I was curious when an article titled Web 2.0 can benefit the world’s poor appeared on Scidev.net. The authors Waleed al-Shobakky and Jack Imsdahl see in new web applications, such as Google docs, a great potential for developing countries. They write, “Web 2.0 can help these students create documents, track their families’ or villages’ business affairs in spreadsheets and save and store data online. Users only need access to the Internet to benefit from these applications.”
No doubt these applications will change the old concept of purchasing software for each computer. But what is the real benefit of having documents online? I think these applications have great potential to collaborate. But the article doesn’t stress enough the “capacity crisis” that developing countries are facing in the context of information and communication technologies. In Africa problems of simple training to use computers, affordable access, and having enough bandwidth, need to be solved. Furthermore, these online applications need instant access to the Internet which is only available to a minority.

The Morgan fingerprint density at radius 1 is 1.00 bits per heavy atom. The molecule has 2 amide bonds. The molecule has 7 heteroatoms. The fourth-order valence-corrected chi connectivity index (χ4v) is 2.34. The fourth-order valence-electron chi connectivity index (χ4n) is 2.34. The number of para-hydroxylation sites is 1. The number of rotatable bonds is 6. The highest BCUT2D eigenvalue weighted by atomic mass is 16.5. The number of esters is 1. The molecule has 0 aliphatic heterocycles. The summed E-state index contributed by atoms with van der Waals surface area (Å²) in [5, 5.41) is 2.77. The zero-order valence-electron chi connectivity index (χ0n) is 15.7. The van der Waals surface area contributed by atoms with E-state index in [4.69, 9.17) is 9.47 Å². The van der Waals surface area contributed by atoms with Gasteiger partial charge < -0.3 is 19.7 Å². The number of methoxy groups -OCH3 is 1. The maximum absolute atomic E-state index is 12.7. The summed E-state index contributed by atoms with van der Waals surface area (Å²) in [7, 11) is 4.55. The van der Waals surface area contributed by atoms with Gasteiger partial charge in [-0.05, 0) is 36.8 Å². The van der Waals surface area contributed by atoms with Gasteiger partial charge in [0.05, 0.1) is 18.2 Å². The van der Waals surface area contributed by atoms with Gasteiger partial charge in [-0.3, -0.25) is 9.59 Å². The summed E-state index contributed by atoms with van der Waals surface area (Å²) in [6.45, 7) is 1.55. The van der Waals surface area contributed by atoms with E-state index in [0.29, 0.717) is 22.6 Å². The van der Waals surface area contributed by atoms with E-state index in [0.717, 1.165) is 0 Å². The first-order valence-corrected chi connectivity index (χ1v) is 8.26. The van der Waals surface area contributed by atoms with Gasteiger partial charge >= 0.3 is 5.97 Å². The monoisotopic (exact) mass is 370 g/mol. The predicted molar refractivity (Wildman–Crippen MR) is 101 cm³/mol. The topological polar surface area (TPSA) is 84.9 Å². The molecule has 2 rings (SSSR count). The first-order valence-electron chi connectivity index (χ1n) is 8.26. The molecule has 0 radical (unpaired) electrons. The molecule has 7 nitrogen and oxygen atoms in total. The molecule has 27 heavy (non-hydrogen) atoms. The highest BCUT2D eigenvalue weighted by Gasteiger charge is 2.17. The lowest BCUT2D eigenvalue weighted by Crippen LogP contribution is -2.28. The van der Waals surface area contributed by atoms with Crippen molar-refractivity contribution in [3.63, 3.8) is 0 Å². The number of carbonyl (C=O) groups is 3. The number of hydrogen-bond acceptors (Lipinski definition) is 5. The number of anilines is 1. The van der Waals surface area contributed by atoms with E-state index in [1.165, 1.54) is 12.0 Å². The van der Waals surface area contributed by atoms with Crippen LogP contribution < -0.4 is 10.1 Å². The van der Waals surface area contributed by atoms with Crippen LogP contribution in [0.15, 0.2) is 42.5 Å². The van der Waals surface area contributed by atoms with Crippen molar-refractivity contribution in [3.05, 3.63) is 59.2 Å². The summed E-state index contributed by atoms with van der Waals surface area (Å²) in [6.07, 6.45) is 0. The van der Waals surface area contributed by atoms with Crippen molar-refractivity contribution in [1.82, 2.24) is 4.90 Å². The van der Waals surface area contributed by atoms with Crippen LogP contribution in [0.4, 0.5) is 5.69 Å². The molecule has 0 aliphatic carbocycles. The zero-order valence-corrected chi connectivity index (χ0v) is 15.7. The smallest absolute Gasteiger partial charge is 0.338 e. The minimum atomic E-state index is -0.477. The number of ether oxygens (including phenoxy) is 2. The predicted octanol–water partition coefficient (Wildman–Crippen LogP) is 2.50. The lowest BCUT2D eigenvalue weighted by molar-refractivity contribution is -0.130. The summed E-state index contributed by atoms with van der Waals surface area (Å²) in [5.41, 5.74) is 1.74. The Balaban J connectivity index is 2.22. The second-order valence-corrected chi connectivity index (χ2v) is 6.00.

)A more helpful approach is open office, so people can work without an Internet connection. Another one is Jahazi, which has developed a USB flash stick full of applications. Also, Google wants to bridge this connectivity challenge with its latest tool called Gear, which will allow to work with online content while being offline.
But what strikes me the most about the article is that it leaves out the biggest opportunities about web2.0 and development. The potential lies in its users and what they do with these tools to communicate, share knowledge and create social media. New social networks are established online, which facilitate interaction and collaboration in an unprecedented way. Blogs, wikis or free sources are the drivers of web2.0.
The authors see language as an obstacle, but on the contrary, I believe that web2.0 with its open source dimension offers software in all kinds of languages (e.g. wordpress and drupal). This is a key factor to create own communities in local or regional contexts (e.g. the union of the Urban Poor from Indonesia, Afrigator, Egypt blog review). However, to which extent this can benefit the poor, will be further discussed on the web2fordev conference.